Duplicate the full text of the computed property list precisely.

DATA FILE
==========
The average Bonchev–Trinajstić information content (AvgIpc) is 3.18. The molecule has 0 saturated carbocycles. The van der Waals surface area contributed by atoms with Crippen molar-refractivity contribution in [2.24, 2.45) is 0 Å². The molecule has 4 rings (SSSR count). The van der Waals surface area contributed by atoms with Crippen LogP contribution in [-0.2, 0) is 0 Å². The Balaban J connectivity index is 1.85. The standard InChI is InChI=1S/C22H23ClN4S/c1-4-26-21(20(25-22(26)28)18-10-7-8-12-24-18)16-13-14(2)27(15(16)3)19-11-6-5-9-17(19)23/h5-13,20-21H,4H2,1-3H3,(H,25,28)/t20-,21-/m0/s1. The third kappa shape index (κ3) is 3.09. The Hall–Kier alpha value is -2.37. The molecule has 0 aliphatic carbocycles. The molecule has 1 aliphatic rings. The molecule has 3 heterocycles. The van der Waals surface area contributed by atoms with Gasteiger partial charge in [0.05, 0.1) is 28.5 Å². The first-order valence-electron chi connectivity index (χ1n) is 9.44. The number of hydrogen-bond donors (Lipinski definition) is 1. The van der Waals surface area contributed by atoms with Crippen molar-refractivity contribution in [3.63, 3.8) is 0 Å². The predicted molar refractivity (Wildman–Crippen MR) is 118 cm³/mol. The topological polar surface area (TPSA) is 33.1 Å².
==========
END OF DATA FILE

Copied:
The average Bonchev–Trinajstić information content (AvgIpc) is 3.18. The molecule has 0 saturated carbocycles. The van der Waals surface area contributed by atoms with Crippen molar-refractivity contribution in [2.24, 2.45) is 0 Å². The molecule has 4 rings (SSSR count). The van der Waals surface area contributed by atoms with Crippen LogP contribution in [-0.2, 0) is 0 Å². The Balaban J connectivity index is 1.85. The standard InChI is InChI=1S/C22H23ClN4S/c1-4-26-21(20(25-22(26)28)18-10-7-8-12-24-18)16-13-14(2)27(15(16)3)19-11-6-5-9-17(19)23/h5-13,20-21H,4H2,1-3H3,(H,25,28)/t20-,21-/m0/s1. The third kappa shape index (κ3) is 3.09. The Hall–Kier alpha value is -2.37. The molecule has 0 aliphatic carbocycles. The molecule has 1 aliphatic rings. The molecule has 3 heterocycles. The van der Waals surface area contributed by atoms with Gasteiger partial charge in [0.05, 0.1) is 28.5 Å². The first-order valence-electron chi connectivity index (χ1n) is 9.44. The number of hydrogen-bond donors (Lipinski definition) is 1. The van der Waals surface area contributed by atoms with Crippen molar-refractivity contribution in [3.63, 3.8) is 0 Å². The predicted molar refractivity (Wildman–Crippen MR) is 118 cm³/mol. The topological polar surface area (TPSA) is 33.1 Å².